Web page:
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Supplements Atopic Dermatitis: Focusing on the Patient Care Strategy in the Managed Care Setting
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Overview of Atopic Dermatitis
Carmela Avena-Woods, BS Pharm, PharmD, BCGP
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Atopic Dermatitis: Focusing on the Patient Care Strategy in the Managed Care Setting

Overview of Atopic Dermatitis

Carmela Avena-Woods, BS Pharm, PharmD, BCGP
Burden of Atopic Dermatitis
Areas of disease burden most commonly impacted by AD include overall quality of life and the social, academic, and occupational realms.3 The burden of AD is not limited to just the patient, because AD is a chronic relapsing skin disease that can persist into adulthood and burden of disease is frequently experienced by the patient’s family. Several validated tools have been used to measure the adverse impact on quality of life during patient and family interviews, supporting a family-wide burden experience related to AD.15-18 Similarly, patients, their families, and society bear a significant weight related to the direct and indirect medical costs associated with AD.3,4,19,20 Direct costs include, but are not limited to, prescription and nonprescription costs, healthcare provider visits, hospital and emergency department visits, and hospitalizations. Indirect costs associated with AD include absenteeism from work, school, and physical activities; decreased productivity (presenteeism); and decreased quality of life (primarily due to sleep disturbance from itching, absenteeism, and time related to care).21-24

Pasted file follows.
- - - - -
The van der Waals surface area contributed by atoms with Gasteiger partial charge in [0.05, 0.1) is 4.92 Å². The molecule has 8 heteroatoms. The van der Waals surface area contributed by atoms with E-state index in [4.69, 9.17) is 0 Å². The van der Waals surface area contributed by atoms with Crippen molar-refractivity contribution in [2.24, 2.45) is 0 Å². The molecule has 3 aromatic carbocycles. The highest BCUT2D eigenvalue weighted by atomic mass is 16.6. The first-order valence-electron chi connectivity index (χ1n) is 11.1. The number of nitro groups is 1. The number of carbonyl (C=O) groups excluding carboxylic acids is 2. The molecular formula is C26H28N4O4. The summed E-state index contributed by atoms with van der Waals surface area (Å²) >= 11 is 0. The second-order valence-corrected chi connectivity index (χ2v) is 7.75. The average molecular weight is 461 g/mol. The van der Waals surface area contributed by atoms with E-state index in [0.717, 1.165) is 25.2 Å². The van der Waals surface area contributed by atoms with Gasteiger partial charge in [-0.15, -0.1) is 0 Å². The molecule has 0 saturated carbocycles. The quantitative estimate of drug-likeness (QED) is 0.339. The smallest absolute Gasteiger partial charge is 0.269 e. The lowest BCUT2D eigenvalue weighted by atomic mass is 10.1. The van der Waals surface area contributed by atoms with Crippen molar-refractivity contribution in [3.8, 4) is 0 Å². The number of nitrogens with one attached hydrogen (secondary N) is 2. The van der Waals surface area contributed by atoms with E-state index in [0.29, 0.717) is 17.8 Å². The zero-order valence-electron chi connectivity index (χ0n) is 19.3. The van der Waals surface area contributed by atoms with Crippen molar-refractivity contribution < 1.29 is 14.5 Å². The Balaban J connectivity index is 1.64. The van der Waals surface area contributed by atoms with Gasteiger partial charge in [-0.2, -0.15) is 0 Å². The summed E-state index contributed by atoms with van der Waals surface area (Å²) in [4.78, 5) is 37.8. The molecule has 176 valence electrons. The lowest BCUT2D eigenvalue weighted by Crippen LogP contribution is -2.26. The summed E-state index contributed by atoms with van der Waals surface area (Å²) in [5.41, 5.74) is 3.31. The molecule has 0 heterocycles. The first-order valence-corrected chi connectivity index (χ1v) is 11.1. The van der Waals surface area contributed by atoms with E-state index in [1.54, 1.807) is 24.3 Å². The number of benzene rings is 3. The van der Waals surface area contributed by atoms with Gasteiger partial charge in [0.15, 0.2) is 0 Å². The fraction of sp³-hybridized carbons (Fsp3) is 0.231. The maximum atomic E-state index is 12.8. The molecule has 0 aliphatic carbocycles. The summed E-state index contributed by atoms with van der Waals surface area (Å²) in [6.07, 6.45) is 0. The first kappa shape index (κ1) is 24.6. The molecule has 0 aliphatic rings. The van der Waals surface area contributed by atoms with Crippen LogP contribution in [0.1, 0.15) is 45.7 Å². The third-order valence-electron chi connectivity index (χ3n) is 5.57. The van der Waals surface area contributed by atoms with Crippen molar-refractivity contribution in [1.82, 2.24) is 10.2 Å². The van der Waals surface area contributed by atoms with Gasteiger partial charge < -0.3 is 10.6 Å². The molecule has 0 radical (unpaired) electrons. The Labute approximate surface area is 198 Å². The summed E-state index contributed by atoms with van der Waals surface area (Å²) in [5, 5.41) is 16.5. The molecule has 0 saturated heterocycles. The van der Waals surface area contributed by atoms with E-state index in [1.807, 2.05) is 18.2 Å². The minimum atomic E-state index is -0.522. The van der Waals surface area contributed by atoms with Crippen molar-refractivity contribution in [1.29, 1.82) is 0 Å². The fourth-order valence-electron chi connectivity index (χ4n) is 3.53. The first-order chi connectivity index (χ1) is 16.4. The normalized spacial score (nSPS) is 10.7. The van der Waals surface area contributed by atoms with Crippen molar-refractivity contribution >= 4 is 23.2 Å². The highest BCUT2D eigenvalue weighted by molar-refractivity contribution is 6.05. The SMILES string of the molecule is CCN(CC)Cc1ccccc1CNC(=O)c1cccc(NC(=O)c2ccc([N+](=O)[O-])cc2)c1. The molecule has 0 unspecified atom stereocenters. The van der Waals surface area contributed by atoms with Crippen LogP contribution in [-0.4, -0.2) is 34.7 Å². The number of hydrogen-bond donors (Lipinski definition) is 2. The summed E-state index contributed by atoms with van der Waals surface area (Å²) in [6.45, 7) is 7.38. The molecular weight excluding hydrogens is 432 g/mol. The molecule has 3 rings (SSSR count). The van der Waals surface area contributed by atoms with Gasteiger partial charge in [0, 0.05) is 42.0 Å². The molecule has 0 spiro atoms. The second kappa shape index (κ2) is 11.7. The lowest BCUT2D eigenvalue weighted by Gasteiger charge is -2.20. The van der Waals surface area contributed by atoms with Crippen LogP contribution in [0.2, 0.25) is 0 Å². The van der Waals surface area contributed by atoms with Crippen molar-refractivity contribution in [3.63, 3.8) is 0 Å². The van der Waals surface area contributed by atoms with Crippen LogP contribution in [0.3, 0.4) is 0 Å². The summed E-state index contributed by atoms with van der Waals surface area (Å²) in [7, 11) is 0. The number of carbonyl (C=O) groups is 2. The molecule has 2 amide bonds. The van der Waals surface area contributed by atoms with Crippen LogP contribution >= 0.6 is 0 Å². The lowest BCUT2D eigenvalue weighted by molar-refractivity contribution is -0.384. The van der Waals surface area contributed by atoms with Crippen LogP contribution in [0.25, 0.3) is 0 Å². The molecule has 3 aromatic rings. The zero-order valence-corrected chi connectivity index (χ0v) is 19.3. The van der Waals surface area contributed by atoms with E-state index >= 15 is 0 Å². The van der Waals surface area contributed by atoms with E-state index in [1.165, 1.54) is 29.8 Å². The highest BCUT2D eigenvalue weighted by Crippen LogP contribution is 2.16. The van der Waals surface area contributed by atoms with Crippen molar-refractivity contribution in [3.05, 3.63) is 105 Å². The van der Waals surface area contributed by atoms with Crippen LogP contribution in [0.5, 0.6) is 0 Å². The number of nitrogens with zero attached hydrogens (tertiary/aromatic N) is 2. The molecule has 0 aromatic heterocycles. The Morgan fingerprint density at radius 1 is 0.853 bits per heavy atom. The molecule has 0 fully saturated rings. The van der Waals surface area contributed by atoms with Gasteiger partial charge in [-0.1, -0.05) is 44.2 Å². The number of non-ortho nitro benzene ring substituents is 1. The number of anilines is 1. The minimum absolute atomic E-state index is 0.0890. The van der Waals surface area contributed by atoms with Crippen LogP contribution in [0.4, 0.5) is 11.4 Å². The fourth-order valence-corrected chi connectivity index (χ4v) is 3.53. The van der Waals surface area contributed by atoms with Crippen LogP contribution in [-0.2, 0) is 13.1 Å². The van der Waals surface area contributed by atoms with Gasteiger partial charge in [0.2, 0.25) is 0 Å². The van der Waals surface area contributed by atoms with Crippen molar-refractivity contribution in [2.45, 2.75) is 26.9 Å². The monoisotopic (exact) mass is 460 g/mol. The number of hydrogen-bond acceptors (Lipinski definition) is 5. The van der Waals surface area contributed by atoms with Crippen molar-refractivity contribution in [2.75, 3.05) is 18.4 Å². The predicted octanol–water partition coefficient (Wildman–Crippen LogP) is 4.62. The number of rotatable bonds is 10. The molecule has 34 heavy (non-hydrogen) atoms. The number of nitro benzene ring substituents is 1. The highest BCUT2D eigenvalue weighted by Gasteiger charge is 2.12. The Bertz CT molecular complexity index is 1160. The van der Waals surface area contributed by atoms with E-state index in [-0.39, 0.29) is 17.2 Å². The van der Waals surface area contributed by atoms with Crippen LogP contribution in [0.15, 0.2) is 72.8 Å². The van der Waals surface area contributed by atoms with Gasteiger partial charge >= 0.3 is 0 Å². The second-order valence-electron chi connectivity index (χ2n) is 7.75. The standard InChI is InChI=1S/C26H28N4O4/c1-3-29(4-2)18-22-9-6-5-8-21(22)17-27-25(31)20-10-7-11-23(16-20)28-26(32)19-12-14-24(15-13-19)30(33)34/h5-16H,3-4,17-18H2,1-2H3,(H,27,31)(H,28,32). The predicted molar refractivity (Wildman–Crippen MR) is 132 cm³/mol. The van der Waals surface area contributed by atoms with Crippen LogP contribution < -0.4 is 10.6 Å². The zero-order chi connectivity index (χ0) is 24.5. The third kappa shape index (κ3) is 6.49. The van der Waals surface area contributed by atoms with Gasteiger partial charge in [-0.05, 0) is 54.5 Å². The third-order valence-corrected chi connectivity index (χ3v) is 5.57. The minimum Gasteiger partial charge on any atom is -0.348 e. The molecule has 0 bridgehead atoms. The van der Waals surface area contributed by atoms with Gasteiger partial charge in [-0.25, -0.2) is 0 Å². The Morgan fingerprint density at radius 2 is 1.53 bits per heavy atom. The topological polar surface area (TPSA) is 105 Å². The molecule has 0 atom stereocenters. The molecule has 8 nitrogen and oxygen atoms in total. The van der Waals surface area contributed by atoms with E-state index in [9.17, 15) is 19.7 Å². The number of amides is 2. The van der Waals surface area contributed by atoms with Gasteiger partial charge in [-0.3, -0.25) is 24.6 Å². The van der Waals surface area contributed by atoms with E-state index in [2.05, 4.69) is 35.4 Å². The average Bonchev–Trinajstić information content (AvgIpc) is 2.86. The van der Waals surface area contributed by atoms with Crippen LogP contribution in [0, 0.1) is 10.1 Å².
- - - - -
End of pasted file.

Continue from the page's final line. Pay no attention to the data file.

Quality of Life
Itching is the major symptom associated with impact on quality of life. For example, a US-based survey found 91% (n = 304) of patients with eczema experienced itching on a daily basis,25 and 36% of patients identified decreasing the amount of itch to be their primary treatment goal.26 Furthermore, itch has been associated with mental distress and increased risk for suicidal ideation in those with AD.27 Of note, emotional stress has also been shown to increase itching, implying a bidirectional relationship.28 Sleep disturbance is a frequent consequence of itching and is experienced by approximately two-thirds of patients with AD.8,29 Patients with sleep disturbance report difficulty initiating and maintaining sleep, which leads to daytime fatigue.30 Children with AD who experience sleep disturbances are associated with higher rates of developing attention-deficit/hyperactivity disorder, headaches, and short stature.30-32 Sleep disturbances experienced by adults with AD are associated with poor overall health perception.7 In addition to the physical symptoms, AD can lead to embarrassment from appearance, decreased self-esteem, and a negative impact on social life.33,34 While a patient’s quality of life is impacted tremendously, so, too, are the patient’s parents and caregivers. An international study conducted in 2006 found that 30% of patients and caregivers believed other individuals in the household were impacted by AD.34

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